Planning panel recommends OK of gas station for Johnny’s site

County Council to make final decision

Johnny's Market, a south county institution that featured a variety of local produce and foods, closed its doors in 2012 after 68 years in business. A Circle K convenience store with gas pumps and a car wash is proposed for the site. (

Johnny’s Market, a south county institution that featured a variety of local produce and foods, closed its doors in 2012 after 68 years in business. A Circle K convenience store with gas pumps and a car wash is proposed for the site. (

By Gloria Lloyd

The county Planning Commission recommended approval of a new gas station for the former site of Johnny’s Market last week, but did not recommend the overnight hours and car wash that the developer wants.

The planning panel automatically held the plans several times after taking votes on the project because the proposal did not gain enough votes for a recommendation for or against. But the planning panel voted at its June 1 meeting to unanimously recommend the gas station plans as outlined by the county Planning Department, which does not match up with what developer Meland Properties is requesting.

Voting in favor of the project were Chairman Wayne Hilzinger of Oakville and panel members Steve Lawler of Oakville, Bill Sneed of Oakville, Molly McHugh of Webster Groves and Keith Taylor of Ballwin. Member Matthew Lampe moved out of the county after the public hearing, so the eight-member panel now has seven voting members. Member Rob Forney of Kirkwood and Secretary William Ballard of north county did not attend last week’s meeting.

A final decision on the project lies with the County Council. The project is in Council Chairman Pat Dolan’s 5th District, and Dolan attended the original public hearing March 16.

The site at 11555 Gravois Road, at the intersection of Gravois, Denny and Sappington roads, was the site of local grocery Johnny’s Market for 68 years until it closed in 2012.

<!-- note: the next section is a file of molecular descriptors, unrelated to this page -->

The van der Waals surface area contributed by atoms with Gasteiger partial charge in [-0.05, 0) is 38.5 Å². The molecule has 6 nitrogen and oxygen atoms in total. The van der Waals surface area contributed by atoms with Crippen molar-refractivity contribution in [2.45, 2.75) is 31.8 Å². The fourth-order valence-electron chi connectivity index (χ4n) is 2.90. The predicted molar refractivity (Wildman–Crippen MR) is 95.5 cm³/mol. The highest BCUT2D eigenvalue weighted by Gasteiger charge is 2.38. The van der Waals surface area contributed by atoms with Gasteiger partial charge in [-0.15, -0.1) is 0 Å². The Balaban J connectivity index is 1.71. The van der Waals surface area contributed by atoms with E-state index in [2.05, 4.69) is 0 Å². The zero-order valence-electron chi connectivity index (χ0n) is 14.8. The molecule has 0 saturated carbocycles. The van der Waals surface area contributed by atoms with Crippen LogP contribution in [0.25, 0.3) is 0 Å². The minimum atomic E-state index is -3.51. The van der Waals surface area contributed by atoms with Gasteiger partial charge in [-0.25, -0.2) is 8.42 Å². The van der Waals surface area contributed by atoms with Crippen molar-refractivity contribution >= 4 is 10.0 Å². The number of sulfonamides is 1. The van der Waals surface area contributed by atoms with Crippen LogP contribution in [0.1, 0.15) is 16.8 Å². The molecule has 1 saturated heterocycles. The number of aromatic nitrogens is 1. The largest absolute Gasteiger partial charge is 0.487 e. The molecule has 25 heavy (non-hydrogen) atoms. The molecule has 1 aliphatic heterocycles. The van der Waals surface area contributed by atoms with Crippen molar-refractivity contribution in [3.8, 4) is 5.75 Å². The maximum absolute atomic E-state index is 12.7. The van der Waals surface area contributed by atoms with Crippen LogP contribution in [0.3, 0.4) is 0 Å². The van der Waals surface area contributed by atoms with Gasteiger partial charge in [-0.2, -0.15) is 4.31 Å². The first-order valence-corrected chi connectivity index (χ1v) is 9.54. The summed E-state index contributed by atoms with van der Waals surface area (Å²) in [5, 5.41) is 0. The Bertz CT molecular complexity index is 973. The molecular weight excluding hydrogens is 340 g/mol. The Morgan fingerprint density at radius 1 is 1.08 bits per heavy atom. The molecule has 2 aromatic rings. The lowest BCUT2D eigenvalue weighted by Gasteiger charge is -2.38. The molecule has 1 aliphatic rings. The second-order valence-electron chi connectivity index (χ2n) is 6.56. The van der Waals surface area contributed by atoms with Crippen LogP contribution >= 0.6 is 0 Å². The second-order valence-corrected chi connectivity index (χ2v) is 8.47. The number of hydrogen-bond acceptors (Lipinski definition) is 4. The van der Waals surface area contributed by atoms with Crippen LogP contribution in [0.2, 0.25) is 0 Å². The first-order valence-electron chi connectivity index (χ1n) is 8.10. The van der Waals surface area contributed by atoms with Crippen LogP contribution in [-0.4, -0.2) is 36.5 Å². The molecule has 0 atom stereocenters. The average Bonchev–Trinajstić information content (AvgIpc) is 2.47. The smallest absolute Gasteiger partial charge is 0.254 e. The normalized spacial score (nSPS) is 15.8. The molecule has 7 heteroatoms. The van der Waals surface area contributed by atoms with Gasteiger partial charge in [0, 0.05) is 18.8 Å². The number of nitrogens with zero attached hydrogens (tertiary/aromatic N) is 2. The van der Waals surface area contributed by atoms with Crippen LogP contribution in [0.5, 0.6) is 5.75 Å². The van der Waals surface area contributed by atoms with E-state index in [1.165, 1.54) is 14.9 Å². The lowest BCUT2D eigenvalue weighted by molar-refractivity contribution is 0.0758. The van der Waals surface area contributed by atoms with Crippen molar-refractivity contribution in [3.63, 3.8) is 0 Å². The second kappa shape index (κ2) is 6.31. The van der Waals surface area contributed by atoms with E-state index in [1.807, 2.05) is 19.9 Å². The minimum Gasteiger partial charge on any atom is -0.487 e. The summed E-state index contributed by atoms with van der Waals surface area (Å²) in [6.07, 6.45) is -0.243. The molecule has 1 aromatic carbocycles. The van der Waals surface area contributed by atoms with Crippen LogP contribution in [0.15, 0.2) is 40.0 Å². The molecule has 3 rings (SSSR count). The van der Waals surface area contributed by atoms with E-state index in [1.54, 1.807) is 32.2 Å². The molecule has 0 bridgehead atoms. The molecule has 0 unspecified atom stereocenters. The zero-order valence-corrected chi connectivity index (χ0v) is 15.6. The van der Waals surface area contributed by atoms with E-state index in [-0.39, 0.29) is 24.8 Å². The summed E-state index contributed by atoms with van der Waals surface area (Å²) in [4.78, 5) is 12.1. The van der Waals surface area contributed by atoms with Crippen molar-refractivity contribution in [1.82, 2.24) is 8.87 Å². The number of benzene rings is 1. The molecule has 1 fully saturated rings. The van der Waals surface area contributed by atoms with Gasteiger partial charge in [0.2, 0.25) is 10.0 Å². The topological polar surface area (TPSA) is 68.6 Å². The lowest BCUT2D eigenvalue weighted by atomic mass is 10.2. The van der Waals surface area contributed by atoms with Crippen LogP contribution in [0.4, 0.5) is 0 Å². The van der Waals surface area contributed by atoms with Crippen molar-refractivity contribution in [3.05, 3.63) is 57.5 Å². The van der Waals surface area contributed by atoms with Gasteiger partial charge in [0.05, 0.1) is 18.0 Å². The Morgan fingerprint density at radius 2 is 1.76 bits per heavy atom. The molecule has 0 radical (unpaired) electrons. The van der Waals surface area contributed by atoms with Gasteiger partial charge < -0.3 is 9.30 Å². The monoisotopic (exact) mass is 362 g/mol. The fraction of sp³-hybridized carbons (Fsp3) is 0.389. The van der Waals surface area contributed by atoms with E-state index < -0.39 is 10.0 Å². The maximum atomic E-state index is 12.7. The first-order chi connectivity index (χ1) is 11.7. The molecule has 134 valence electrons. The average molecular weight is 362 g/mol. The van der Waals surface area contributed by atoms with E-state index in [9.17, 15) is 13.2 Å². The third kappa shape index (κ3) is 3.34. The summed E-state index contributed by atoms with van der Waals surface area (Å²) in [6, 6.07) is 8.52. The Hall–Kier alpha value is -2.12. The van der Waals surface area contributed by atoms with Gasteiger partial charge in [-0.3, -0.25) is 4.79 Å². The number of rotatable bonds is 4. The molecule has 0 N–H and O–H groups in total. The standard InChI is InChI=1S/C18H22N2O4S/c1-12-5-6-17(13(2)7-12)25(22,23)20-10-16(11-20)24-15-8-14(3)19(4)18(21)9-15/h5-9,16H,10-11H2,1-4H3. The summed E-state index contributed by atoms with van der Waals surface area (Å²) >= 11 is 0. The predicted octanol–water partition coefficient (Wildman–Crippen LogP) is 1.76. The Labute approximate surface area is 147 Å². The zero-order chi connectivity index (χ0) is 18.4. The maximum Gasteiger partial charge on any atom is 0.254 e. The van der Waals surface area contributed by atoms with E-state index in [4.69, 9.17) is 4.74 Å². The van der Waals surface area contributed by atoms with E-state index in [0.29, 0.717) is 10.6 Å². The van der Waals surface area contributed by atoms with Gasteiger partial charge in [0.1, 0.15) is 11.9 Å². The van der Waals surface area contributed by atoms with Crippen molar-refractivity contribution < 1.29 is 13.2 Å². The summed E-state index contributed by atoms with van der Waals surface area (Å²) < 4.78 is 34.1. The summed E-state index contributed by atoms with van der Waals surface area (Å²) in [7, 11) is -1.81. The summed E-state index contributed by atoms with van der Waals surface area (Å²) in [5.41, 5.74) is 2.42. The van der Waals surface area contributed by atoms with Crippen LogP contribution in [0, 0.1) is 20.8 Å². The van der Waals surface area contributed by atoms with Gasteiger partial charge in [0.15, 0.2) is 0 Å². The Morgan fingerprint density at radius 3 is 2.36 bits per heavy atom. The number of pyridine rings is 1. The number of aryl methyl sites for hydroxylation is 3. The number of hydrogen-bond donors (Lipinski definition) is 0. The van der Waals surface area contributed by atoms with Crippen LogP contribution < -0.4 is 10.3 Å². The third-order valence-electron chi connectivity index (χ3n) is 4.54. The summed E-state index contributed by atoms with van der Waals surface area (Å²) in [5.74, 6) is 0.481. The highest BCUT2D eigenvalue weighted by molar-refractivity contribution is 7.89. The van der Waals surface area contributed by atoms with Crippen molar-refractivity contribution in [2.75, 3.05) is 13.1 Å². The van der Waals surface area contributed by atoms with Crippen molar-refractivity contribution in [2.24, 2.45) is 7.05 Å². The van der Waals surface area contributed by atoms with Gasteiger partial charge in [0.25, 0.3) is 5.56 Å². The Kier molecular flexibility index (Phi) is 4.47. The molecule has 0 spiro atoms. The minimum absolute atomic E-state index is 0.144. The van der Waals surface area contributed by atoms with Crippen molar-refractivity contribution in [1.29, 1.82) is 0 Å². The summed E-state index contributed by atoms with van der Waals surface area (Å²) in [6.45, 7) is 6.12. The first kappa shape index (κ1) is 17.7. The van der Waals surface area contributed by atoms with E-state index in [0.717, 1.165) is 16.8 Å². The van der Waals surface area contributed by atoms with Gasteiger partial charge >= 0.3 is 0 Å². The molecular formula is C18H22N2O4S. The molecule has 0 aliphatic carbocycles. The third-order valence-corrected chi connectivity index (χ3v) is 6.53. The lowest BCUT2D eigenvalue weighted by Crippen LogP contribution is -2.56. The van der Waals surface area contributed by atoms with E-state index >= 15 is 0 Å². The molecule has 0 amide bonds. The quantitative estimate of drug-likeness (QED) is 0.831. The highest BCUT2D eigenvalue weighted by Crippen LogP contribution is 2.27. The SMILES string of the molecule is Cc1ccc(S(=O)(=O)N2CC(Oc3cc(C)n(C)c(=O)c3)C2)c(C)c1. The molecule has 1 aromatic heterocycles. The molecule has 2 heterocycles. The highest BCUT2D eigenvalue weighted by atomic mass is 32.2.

At the public hearing, neighbors from properties bordering the site and aldermen from Sunset Hills, with city limits across the street, requested denial of the project because of noise, traffic and safety concerns, along with decreasing property values.

Twice, the panel has held the zoning after not having enough votes to approve it, amid concerns about whether the station should operate 24 hours and whether visitors to the World War II memorial in the triangle at the intersection in front of the site would have sufficient parking.

At the April 20 meeting where the project was held for the second time, county land-use manager Gail Choate noted that Meland still wants the county to approve 24-hour operations along with the car wash. The developer did not modify its plans to include all the other requests from county officials, including larger setbacks from the side of the gas station that borders the World War II Memorial.

On April 20, the planning panel voted to approve the project 4-3, but any approval requires five votes, so the project was automatically held again. Opposed to the project were Ballard, Taylor and Hilzinger. Forney, Lawler, Sneed and Molly McHugh voted in favor.

The panel held the project April 6 on a 2-3-1 vote, with Taylor abstaining, Sneed absent and the others voting the same way.

“It’s just not fronting as much as I would prefer on Gravois, and personally I believe there’s a higher and better use for the property than a 24-hour gas station and car wash,” Hilzinger said at that meeting.